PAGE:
Health

Anti-smoking advocates want to force 'end game' in war against tobacco

Canadian smoking rates lower than ever, but the pace for those quitting has slowed

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During National Anti-Smoking Week, ending Saturday, advocates have said the federal government needs to take a bigger role in the fight against tobacco use. (Reuters)

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Although Canadian smoking rates have declined dramatically over the past 50 years, anti-smoking advocates say more federal government support is needed to further the cause.

In 1965, 50 per cent of Canadians smoked, according to a review by Health and Welfare Canada. In 2014, a Statistics Canada report shows that number dropped to approximately 18 per cent — the lowest it has ever been.

But the rate of decline has been slowing. In the past 10 years, smoking rates have declined about 3.7 percentage points, compared to the average decline of 6.4 percentage points in each decade since 1965. 

The senior policy analyst of the Canadian Cancer Society, Rob Cunningham, said the fight against tobacco is far from over.

"We have made tremendous progress. At the same time we have a lot of work that remains to be done," said Cunningham. "It's still the leading preventable cause of disease and death, killing 30,000 Canadians each year. It causes 30 per cent of cancer death and what we need is a comprehensive strategy, including taxation, legislation and programs to further that progress."

Federal tobacco control strategy set to expire
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The number of Canadians smoking has fallen from about 50 per cent in the mid-1960s to about 18 per cent in 2014. (Pawel Dwulit/Canadian Press)

In 2012, the federal government cut $15 million from its national tobacco control strategy, a move widely decried by anti-smoking advocates.

"The federal government has basically withdrawn from tobacco control in many ways," said Melodie Tilson, policy director at the National Non-Smokers' Rights Association. "There have been virtually no new tobacco control initiatives coming out of the federal government."

The national tobacco control strategy, which was renewed in 2012, will expire in March 2017.

Cunningham said he hopes the government will update both the strategy and the 1997 Tobacco Act.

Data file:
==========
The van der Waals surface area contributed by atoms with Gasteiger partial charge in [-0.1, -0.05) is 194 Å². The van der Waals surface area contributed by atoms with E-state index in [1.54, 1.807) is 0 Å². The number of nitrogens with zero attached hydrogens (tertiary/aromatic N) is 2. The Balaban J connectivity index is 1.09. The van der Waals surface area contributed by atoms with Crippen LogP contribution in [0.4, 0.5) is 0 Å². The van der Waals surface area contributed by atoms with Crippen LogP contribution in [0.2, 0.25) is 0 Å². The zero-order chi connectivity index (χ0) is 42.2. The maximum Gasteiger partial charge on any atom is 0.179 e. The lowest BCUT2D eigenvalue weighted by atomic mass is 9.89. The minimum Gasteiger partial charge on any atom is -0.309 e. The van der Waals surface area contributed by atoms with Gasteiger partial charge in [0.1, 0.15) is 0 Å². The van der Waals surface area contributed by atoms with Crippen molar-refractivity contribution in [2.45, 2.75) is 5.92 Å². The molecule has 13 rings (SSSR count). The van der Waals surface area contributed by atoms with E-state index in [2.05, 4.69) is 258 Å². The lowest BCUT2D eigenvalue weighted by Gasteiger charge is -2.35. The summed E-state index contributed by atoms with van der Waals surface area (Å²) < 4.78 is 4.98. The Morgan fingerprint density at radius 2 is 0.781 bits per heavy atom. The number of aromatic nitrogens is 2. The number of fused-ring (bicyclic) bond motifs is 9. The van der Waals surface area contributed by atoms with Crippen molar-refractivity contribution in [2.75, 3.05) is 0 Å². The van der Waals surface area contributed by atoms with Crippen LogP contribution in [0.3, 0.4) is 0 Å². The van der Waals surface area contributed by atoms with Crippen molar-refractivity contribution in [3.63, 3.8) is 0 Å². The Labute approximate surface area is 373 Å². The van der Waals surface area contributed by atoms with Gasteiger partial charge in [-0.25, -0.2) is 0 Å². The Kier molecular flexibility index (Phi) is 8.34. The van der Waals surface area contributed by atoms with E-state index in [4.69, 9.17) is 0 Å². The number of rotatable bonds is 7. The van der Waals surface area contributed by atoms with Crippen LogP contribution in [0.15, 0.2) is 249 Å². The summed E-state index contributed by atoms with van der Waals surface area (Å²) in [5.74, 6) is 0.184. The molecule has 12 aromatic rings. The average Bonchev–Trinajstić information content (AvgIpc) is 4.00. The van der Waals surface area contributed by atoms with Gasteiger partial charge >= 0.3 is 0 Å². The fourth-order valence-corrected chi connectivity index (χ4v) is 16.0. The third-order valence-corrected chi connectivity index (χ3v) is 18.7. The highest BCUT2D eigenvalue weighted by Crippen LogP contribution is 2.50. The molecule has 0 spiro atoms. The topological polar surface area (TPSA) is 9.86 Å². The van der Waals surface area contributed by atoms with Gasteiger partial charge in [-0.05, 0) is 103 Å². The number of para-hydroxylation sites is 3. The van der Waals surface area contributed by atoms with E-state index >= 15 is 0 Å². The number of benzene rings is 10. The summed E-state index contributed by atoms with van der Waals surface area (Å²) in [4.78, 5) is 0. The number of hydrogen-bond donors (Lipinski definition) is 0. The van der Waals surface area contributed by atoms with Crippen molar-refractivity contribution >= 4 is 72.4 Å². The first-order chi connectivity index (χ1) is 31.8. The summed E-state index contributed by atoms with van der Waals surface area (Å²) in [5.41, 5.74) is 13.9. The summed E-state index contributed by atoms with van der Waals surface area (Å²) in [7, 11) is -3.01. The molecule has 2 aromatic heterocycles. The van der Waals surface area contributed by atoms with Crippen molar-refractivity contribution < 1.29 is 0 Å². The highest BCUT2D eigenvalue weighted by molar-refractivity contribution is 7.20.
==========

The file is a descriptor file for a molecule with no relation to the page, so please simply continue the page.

"It's important that Health Canada strategy be enhanced and better funded — and also that the federal tobacco act be modernized," he said. "It's almost 20 years old, and at the time it was passed, it didn't deal with many of the issues we face today."

Government now promises plain packaging
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Canadian cigarette packages could soon look like this Australian plain packaging mock-up, which displays graphic health warnings and removes all branding. (Australia government/Associated Press)

But the recently elected Liberal government has mandated a new tool in the fight against tobacco — plain packaging laws for cigarettes.

Such laws, first implemented in Australia in 2012, remove all branding from cigarette packages and also create a universal size and colour for the packaging.

The latest available statistics show Australia's adult smoking rate has declined from 15.9 per cent in 2010 to 12.3 per cent in 2013, according to the Australian Institute of Health and Welfare

In an online statement about National Non-Smoking Week, Health Minister Jane Philpott said the government is planning to bring in these laws to Canada.

"As part of our platform, and my mandate, the government of Canada will introduce new plain-packaging requirements for tobacco products. These requirements could include prohibiting brand colours, logos, and graphics on tobacco packages," the statement said.

Canadian anti-smoking advocates said the mandate is a positive step.

"The federal government is moving forward on plain packaging, which is extremely important," said Cunningham. "The packaging itself is advertising and it's well established that advertising increases consumption."

"We're delighted that we're back at the stage where we have a receptive government that's not only willing to listen to us with plain packaging, but is also committed to implementing plain and standardized packaging in its current mandate," Tilson said.

Though current smoking rates are lower than ever, Tilson said they could stand to fall even further. But she added that governments will have to do more to make that happen.

"There's a lot of talk around the world now of end game — and what most people mean by that is getting rates of tobacco down to about 5 per cent," she said. "We know it's doable. But governments need to do a lot more for that to happen and just continuing with the incremental approach that we've seen in a lot of places is not going to work."

Provinces creating their own anti-smoking restrictions

HEALTH

Several provincial governments have introduced their own new anti-smoking legislation in recent years. (REUTERS/Erik De Castro)

Several provincial governments have instituted their own new anti-smoking initiatives in recent years.

On Nov. 26, Quebec passed Bill 44, which puts more restrictions on cigarette smoking, including preventing it on restaurant and bar patios. 

Several provinces — including Alberta, Ontario, Quebec, New Brunswick and Nova Scotia — have also put bans on flavoured tobacco, which is popular among young smokers. A federal ban on flavoured tobacco was also considered in 2015, but an agreement between provinces was not reached.

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